The format is designed to introduce young kids, ages 5 - 10 or so, to all aspects of play production. Dr. Seuss stories are a great introduction to the theater. The rhyming lines and rhythm help young actors with memorization. And actually, the style is very much like Shakespearean scripts, so this is really a first step towards working with the Bard's great plays.
Not only do the students learn about acting and being on stage, they also help produce the sets, props, and costumes (which is where I come in). The kids end up feeling quite a bit of pride and ownership in their shows.
The kids learn how the designing of costumes and sets helps interpret the story, and helps support their acting. We make a point of keeping everything we make and use to the limited color schemes of the original Dr. Seuss illustrations. Clothes in appropriate colors were found in our costume collection and in the kids' own closets. The kids then made accessories and did some alterations for sizing. Making sets and props includes painting, glueing, cutting, and drawing.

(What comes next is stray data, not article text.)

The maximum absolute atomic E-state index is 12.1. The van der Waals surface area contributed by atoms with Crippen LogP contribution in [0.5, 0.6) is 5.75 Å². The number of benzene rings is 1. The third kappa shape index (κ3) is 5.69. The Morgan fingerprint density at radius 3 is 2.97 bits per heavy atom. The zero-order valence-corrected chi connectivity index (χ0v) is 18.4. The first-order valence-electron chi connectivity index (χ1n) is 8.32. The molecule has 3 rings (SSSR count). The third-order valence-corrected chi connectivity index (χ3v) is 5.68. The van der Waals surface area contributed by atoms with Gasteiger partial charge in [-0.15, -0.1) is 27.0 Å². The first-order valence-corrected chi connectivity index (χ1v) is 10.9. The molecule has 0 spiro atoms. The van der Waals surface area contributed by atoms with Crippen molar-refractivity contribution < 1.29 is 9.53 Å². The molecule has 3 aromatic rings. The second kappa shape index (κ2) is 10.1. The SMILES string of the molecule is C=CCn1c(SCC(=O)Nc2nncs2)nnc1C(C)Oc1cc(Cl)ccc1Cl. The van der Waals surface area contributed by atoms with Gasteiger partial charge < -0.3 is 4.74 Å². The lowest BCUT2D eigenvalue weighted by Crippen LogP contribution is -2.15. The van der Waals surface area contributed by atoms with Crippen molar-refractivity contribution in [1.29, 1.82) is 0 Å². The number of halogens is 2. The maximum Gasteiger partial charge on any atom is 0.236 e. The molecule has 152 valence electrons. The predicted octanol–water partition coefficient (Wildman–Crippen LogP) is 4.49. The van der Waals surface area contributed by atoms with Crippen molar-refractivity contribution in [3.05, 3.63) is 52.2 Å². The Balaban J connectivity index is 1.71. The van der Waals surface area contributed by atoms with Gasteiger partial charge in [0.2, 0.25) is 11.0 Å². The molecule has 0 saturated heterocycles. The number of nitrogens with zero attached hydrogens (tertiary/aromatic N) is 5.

Here are some highlights from both productions.
The Cat In The Hat
creating a cake-on-a-plate hat
the mother, fish, Sally, the boy, Cat, book, cup, a Thing
Horton Hears A Whomaking Who puppets
finger tips were stuffed to fit short fingers
faces drawn on, and doo-dads glued on for hair and accessories
boxes and tubes covered with construction paper and decorated with odds and ends
(inspired by this blog)
making felt set decorations
designed to mimic the book cover
large boxes with posterboard glued on for color
posterboard trees, paper letters, felt decorations
narrator, mother kangaroo, young kangaroo, Horton
narrator, Jojo, monkey, Horton, kangaroos
Vlad Valdikoff and Horton
with clover plus dust speck, and clover field
Whos and Who mayor with puppet gloves
the adorable cast
and because I hardly ever appear on these posts:
me, Jojo, a little Who, our director Eileen
More photos from both shows, including costume portraits of all the actors, can be seen on my website.